New York State to Use Prison Labor to Make Hand Sanitizer
New York State is trying to contain the coronavirus outbreak as best it can by producing its own hand sanitizer that will be free to residents.
According to a press release from Governor Andrew Cuomo's office, New York State now has 142 cases of the coronavirus. To combat the outbreak, New York State will begin to produce 100,000 gallons of hand sanitizer per week. The sanitizer will be distributed to the most impacted and high-risk communities, including New Rochelle in the lower Hudson Valley. It will also be distributed to state agencies.
The hand sanitizer will be made at the DOCCS correctional industries entity know as Corcraft. The formula that will be made is alcohol-based and is recognized by the World Health Organization. Production of this hand sanitizer has already begun at the Great Meadow Correctional Facility in Comstock, in Washington County. 98 prisoners will be making the hand sanitizer at this facility. The laborers in New York State prisons make an average of 65 cents per hour, according to Gothamist.
The Guardian reports that the hand sanitizer is 75% alcohol, as opposed to typical solutions that are usually 60% alcohol. It will also have a scent of flowers. The hand sanitizer will be available in 1.7 oz., 7 oz., and gallon containers. If your local government is looking to get the New York State made hand sanitizer, the following statement was in the press release from Governor Cuomo:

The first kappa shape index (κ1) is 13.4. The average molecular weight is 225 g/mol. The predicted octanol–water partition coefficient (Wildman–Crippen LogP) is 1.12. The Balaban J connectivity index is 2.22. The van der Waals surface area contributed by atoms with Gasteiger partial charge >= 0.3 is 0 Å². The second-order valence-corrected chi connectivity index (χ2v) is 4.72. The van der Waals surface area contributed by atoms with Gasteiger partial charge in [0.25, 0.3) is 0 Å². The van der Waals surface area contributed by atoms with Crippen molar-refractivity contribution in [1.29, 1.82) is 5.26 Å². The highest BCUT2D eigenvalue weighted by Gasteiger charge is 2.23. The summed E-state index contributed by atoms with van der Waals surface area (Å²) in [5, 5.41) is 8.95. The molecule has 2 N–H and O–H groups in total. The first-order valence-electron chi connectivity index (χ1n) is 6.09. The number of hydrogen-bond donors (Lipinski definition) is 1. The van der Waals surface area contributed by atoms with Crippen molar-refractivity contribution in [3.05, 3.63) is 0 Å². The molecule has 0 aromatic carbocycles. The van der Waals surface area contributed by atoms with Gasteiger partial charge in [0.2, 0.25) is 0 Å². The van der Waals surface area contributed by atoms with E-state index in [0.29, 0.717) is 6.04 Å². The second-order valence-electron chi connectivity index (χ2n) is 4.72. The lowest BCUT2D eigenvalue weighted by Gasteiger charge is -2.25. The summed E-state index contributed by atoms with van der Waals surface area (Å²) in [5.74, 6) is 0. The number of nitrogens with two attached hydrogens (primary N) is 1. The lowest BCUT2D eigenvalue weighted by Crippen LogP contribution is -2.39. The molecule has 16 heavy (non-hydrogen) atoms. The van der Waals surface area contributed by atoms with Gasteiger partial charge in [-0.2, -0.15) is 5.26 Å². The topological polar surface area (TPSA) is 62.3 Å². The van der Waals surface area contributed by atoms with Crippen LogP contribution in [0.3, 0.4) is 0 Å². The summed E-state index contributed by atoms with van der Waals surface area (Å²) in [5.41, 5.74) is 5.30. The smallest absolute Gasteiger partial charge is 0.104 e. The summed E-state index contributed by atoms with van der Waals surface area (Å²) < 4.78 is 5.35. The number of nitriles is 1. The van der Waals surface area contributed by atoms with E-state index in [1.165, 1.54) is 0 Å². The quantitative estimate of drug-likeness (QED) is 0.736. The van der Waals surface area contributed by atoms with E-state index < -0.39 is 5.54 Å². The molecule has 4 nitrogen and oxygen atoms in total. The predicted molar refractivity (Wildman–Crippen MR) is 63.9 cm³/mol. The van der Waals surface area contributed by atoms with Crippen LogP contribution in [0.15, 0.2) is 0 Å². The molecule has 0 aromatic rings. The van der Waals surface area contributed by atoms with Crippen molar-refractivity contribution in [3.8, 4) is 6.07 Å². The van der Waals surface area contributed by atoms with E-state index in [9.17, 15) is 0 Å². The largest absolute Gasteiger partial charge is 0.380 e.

Local governments seeking to obtain additional stocks of hand sanitizer should work with their County's Emergency Manager and local Health Department to submit requests directly into NY Responds, the state's web-based system which enables both local governments and state agencies to submit and share vital emergency-related information and resource requests.
Governor Cuomo also provided coronavirus prevention tips from the New York State Department of Health in the press release. These include washing your hands often for at least 20 seconds with soap and water, avoid touching your eyes, nose, and mouth with unwashed hands, and staying home when sick.
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